The President, as you know, has been calling for this legislation to be moving through Congress since December of last year. He called on it again just yesterday. He's been frustrated that the Congress has yet to respond to this call. He hopes that the filing of the discharge petition, as well as hopefully positive action by members on both sides of the aisle will ensure that we get the bill passed this year -- a strong and enforceable bill passed this year.
Q What's the outlook?
MR. JENNINGS: Well, we are finding that there are more and more Republicans who are interested in passing a Patient Bill of Rights this year. Certainly the leadership of Dr. Ganske and others in this regard encourages us in that regard. We hope that it is not a fig leaf bill, we want to make sure it's a strong bill. And as we understand it a number of folks within the Republican leadership are contemplating new legislation to be offered this week or soon after recess. We hope that it's a good strong bill. We hope it's not full of poison pills. We remain hopeful that it won't be.
Q From what you know of that bill, do you feel that you can work with -- do you think it will at least be a starting point to work with Republicans to get a bill in that way?
MR. JENNINGS: Well, the President -- you know, understanding as he's been saying for many, many days that there is not many days left in this Congressional session -- that he would want to focus it specifically on the Patient Bill of Rights -- if we can do more and it's -- there are strong contributions consistent with the President's and in a bipartisan consensus point of view and moving any additional provisions forward we would do so.
But what we don't want to do is have a long debate about issues that we can't agree on. We think that the American public have reached a consensus that they want to have a strong Patient Bill of Rights this year and it is our hope and our determination to work towards that end this year.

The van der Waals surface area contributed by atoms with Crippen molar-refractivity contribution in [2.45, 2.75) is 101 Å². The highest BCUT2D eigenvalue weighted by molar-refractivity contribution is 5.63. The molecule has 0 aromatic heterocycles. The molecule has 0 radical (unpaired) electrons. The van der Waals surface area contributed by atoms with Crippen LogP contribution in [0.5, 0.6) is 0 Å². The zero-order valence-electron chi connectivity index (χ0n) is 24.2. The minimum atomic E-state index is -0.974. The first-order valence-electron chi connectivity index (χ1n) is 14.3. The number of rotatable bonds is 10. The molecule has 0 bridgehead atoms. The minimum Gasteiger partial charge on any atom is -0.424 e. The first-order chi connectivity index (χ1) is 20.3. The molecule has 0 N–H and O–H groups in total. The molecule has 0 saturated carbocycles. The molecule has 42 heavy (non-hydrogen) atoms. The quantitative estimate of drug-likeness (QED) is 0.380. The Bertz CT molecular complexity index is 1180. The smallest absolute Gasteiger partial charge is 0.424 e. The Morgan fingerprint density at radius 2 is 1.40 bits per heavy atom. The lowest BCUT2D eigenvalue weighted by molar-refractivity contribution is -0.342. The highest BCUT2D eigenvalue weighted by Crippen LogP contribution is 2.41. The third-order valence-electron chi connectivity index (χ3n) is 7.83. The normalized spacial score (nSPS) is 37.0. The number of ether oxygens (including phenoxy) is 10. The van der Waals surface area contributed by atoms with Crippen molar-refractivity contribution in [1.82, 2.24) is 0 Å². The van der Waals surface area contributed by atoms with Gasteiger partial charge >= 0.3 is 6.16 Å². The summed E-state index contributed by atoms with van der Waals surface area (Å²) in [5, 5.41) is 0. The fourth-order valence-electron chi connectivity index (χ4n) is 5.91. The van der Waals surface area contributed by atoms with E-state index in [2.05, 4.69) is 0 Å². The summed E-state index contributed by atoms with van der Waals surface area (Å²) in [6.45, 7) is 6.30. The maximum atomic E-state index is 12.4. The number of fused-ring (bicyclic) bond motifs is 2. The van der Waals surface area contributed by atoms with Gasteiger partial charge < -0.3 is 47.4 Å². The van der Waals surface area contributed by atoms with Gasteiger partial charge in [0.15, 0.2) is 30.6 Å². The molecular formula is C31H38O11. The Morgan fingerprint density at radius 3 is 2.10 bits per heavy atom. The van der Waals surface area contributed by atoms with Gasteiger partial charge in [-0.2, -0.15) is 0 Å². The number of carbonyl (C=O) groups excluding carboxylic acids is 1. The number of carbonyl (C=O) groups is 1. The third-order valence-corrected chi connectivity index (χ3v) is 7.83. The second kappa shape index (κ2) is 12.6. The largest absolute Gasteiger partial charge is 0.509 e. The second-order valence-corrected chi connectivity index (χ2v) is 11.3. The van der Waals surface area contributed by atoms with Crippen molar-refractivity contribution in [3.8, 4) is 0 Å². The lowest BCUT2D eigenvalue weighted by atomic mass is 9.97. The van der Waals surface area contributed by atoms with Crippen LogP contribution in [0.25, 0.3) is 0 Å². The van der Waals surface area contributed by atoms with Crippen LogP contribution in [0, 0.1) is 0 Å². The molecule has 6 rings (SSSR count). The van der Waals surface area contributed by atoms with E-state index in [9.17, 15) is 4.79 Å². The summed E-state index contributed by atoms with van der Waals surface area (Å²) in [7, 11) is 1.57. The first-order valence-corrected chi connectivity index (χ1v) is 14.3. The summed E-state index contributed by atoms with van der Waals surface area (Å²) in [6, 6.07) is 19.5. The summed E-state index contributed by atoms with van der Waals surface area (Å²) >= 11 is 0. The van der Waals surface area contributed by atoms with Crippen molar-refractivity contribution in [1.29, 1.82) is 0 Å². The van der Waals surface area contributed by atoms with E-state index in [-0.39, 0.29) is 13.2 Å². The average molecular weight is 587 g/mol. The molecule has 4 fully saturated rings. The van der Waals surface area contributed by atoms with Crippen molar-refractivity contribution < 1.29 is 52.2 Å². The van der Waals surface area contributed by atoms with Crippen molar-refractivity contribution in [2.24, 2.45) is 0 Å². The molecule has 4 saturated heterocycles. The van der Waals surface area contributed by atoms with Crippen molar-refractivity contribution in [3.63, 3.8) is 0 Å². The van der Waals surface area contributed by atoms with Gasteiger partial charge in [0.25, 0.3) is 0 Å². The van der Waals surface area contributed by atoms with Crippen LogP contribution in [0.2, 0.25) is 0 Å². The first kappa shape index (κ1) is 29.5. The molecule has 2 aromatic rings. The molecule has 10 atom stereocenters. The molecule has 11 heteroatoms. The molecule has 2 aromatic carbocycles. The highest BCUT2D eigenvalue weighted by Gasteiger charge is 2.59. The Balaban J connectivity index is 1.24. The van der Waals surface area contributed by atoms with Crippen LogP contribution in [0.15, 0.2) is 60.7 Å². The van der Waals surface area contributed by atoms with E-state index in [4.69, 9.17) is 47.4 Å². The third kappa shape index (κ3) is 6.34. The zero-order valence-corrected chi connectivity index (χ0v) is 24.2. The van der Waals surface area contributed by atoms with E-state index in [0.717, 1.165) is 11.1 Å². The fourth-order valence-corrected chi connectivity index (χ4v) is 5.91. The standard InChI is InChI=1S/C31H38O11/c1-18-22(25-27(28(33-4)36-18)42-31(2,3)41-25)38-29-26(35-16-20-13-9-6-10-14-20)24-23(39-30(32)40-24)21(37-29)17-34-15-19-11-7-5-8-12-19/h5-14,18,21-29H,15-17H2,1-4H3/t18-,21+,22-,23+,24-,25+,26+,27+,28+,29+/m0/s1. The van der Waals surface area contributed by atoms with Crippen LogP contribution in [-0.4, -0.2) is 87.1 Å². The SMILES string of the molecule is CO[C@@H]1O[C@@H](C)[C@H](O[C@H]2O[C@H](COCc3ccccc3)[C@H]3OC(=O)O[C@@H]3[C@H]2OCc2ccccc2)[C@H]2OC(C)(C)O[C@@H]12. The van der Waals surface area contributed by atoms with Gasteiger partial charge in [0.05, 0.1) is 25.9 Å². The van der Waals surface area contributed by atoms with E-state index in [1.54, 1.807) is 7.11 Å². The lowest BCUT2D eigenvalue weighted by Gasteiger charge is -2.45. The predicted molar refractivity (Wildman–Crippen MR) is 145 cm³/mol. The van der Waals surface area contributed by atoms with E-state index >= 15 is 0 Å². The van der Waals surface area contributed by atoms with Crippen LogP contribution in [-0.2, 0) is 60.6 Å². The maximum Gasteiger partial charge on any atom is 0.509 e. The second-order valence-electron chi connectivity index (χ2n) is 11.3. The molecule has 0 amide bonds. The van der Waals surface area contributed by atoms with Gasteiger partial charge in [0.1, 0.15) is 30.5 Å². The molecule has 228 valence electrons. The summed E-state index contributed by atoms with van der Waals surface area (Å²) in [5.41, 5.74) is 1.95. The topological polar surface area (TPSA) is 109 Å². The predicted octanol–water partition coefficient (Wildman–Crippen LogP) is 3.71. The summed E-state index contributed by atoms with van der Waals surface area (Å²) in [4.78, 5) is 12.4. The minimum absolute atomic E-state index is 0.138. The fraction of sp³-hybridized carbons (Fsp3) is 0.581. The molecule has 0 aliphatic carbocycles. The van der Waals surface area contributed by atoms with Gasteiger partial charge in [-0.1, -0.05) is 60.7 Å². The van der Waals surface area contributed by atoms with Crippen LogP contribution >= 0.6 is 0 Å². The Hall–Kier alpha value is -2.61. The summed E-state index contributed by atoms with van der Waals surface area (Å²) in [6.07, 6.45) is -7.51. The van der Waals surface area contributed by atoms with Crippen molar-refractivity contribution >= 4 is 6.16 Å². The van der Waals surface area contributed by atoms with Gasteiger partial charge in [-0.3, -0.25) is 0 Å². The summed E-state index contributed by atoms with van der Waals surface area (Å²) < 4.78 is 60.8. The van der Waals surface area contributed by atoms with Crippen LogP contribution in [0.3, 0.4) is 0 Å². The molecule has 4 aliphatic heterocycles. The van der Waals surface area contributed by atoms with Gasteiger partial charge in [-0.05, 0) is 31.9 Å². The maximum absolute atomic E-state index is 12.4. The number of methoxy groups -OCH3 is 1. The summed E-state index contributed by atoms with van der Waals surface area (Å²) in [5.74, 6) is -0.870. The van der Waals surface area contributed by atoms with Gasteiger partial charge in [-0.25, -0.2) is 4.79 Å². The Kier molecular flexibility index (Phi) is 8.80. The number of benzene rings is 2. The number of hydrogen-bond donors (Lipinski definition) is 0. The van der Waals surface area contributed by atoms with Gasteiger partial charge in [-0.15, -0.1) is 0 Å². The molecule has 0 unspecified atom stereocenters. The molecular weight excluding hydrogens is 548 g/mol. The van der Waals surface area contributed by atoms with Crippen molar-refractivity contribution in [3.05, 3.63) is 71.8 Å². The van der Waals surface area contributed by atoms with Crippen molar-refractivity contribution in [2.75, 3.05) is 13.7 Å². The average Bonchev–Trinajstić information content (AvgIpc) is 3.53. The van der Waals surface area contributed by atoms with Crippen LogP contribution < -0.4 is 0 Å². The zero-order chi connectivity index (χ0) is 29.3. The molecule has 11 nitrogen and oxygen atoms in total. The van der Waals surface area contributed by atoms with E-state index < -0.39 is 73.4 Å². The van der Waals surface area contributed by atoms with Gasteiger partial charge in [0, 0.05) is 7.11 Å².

Q But what are some of the issues that you think you can agree on? Would one of them be the right to sue HMOs, which apparently the Republicans are considering or would there be this idea of health marks? What are some of the issues where you think you can not agree on?
MR. JENNINGS: Well, I think that there has been a division -- there is a very significant division among the Republicans on the issue of enforcement and the right to sue. I think that it is at best split. Probably the majority of the caucus is not particularly comfortable with that. We do think that there should be a strong enforcement mechanism; one is the enforcement mechanism included in Congressman Dingle's legislation, Congressman Norwood's, Dr. Ganske's -- but there are other approaches. But it's got to be enforceable or -- because we strongly believe a right is not a right without a remedy. And that's what we're going to be pursuing this year.
Q Well you describe Republican's position on the right to sue HMOs, how about the White House's position that --
MR. JENNINGS: As I say, our position -- if the President -- if the Congress passed the Ganske-Dingle legislation the President would be happy to sign that into law but he remains open to alternative approaches to enforcement mechanisms. And there are ways -- we've had this -- the Labor Department has testified on numerous occasions that there are alternative ways to get to the same end but we want to make sure that there is an enforcement mechanism.
Q How about the insurance industry, are they opposing it also AMA types and --
MR. JENNINGS: Well, this is one issue in which the AMA and the President stands united together on this issue. We've had a number of events together. We've worked very, very closely with the AMA. They believe that these type of protections that would liberate doctors, provide the type of care that they want to provide for their patients is something that we need to do and need to have done this year. So we're there together.
As to the insurance industry -- for the most part the insurance industry is strongly opposing any federal legislation in this regard. There are exceptions to that rule. New York HIP, Kaiser and others have exclusively said that they would support federal standards. We're encouraged by that. We hope more come to the forefront.
We are hearing that there are a number of progressive managed care plans who are thinking about doing just that and we're encouraged by those developments.
Q One more. What does the White House think of the idea of medical savings accounts? Do you think they've worked so far or do you think they need to be improved or just chucked?
MR. JENNINGS: Well, the medical savings account -- as you know, we supported and signed into law the demonstration program. There has not been an enormous take up rate of interest by the public; it's unclear as to all the reasons why. The reason why we had a demonstration is to determine whether or not one, there would be an interest; two, whether they would have any type of significant negative impact on the insurance market.
I think the jury is still out and we look forward to having an analysis on that demonstration. But it's -- we're only a few months into it.
Thank you very much.
END 2:20 p.m. EDT